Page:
Trojan-Spy:Android/Tramp silently forwards information about the device to a remote location.
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Based on the package name ('com.android.services') used, the app attempts to disguise itself as an official Google service. When installed, no shortcuts are created to the application, making it harder for the user to notice its presence on the device. Searching for Tramp.A under 'Manage Applications' shows the app is listed as 'Google Service', again making it harder for the user to identify the app. The app most likely waits for reboot or an incoming message to activate.
Tramp.A poses as a 'Google Service'
On execution, it registers GCMBroadCastReceiver. Google Cloud Messaging (GCM) is, as its name suggests, a tool from Google to allow cloud-based messaging. In this instance, GCM is used for remote control and communication (C&C) of the installed app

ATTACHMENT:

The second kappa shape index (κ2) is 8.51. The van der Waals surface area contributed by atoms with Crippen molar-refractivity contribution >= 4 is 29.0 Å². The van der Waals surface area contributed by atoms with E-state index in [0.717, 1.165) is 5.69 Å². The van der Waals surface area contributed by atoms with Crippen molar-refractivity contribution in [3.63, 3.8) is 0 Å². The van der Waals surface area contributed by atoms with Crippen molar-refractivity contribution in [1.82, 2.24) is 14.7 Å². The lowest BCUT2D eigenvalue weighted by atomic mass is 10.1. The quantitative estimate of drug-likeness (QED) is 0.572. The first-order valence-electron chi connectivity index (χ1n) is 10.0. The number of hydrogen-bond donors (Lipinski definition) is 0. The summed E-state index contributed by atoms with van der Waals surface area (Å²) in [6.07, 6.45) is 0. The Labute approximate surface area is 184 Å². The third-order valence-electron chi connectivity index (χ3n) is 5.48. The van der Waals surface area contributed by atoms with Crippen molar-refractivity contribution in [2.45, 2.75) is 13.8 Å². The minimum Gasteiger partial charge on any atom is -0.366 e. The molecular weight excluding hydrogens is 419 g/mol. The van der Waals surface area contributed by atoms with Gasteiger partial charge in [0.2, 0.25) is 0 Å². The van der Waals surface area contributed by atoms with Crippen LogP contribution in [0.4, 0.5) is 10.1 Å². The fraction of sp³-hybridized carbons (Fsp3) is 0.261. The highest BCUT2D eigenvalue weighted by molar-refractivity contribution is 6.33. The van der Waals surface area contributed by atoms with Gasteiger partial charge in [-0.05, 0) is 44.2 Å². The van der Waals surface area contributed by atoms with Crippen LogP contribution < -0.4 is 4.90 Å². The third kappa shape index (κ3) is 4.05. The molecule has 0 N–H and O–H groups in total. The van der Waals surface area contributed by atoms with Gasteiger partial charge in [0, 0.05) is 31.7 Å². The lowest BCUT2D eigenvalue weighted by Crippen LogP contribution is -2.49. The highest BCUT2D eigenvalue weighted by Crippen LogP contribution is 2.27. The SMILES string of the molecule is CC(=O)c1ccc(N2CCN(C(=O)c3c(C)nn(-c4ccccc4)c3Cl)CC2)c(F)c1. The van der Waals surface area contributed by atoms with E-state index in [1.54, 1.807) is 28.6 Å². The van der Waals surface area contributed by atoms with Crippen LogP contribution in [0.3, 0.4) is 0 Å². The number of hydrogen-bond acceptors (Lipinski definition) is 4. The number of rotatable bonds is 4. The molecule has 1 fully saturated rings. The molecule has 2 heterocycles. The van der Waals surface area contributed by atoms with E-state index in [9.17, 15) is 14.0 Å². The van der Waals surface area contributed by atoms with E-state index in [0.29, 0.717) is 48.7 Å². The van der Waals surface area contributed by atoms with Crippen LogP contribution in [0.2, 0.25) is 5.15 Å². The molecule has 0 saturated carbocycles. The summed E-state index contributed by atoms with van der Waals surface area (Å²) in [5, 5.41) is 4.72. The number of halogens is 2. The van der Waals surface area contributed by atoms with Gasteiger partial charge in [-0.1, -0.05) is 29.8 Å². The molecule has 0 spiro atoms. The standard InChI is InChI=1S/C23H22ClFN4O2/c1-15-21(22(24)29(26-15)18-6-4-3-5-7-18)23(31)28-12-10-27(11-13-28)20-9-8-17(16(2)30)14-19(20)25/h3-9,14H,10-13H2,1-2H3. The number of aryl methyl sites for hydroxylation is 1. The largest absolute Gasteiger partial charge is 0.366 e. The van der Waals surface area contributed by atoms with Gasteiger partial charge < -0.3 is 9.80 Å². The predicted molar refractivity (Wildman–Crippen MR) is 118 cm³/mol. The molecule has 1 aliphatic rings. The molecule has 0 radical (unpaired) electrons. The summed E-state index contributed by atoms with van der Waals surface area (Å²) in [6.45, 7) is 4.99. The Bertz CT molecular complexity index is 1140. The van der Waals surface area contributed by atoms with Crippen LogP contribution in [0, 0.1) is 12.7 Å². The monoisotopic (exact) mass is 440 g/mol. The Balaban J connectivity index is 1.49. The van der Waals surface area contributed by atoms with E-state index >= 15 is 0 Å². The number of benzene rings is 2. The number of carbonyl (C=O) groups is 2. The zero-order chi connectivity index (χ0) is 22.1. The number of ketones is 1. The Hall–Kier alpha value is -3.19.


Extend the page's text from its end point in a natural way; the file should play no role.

The app does not need to be actively running in order to receive messages, as the GCM system itself will 'wake' it when the message arrives. It is also difficult to block the device from receiving messages, as it is the host itself that delivers the messages from the cloud.
Once installed, the app harvests data from the affected device, including contact numbers, carrier information and SMS message details. It is also able to receive and execute the following commands received via GCM:
Tramp is also equipped with the androidvncserver native binary, which allows it to accept additional commands for executing other files. Though this functionality appears to be dormant in the sample analyzed, the VNC server could potentially allow attackers to gain full control of the affected device.
The app uses two links for its activities, which are traced back to IP addresses in South Korea and Japan; data harvested from infected devices are stored in a database at the Japanese IP address.